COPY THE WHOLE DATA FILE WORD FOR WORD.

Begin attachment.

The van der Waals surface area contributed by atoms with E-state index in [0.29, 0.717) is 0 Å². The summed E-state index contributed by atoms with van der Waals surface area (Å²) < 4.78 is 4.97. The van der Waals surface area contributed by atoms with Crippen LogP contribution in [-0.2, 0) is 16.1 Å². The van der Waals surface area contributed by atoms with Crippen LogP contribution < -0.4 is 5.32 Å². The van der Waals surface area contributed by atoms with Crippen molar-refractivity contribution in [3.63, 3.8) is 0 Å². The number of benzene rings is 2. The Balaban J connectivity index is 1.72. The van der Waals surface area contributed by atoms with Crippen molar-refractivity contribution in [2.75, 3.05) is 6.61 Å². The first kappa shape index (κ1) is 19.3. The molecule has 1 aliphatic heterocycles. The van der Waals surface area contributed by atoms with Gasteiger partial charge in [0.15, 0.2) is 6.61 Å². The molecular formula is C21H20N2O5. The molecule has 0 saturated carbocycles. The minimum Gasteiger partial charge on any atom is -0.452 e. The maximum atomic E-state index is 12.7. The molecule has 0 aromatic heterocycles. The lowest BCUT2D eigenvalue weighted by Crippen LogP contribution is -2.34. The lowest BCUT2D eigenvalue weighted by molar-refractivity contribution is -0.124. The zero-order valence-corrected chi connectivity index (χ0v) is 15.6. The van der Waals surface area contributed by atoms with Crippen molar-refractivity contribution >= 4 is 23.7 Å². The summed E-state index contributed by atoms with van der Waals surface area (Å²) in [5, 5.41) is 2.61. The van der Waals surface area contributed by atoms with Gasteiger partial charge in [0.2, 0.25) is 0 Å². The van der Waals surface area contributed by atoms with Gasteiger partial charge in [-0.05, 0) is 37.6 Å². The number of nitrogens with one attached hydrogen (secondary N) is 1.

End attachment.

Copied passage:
The van der Waals surface area contributed by atoms with E-state index in [0.29, 0.717) is 0 Å². The summed E-state index contributed by atoms with van der Waals surface area (Å²) < 4.78 is 4.97. The van der Waals surface area contributed by atoms with Crippen LogP contribution in [-0.2, 0) is 16.1 Å². The van der Waals surface area contributed by atoms with Crippen LogP contribution < -0.4 is 5.32 Å². The van der Waals surface area contributed by atoms with Crippen molar-refractivity contribution in [3.63, 3.8) is 0 Å². The number of benzene rings is 2. The Balaban J connectivity index is 1.72. The van der Waals surface area contributed by atoms with Crippen molar-refractivity contribution in [2.75, 3.05) is 6.61 Å². The first kappa shape index (κ1) is 19.3. The molecule has 1 aliphatic heterocycles. The van der Waals surface area contributed by atoms with Gasteiger partial charge in [0.15, 0.2) is 6.61 Å². The molecular formula is C21H20N2O5. The molecule has 0 saturated carbocycles. The minimum Gasteiger partial charge on any atom is -0.452 e. The maximum atomic E-state index is 12.7. The molecule has 0 aromatic heterocycles. The lowest BCUT2D eigenvalue weighted by Crippen LogP contribution is -2.34. The lowest BCUT2D eigenvalue weighted by molar-refractivity contribution is -0.124. The zero-order valence-corrected chi connectivity index (χ0v) is 15.6. The van der Waals surface area contributed by atoms with Crippen molar-refractivity contribution >= 4 is 23.7 Å². The summed E-state index contributed by atoms with van der Waals surface area (Å²) in [5, 5.41) is 2.61. The van der Waals surface area contributed by atoms with Gasteiger partial charge in [0.2, 0.25) is 0 Å². The van der Waals surface area contributed by atoms with Gasteiger partial charge in [-0.05, 0) is 37.6 Å². The number of nitrogens with one attached hydrogen (secondary N) is 1.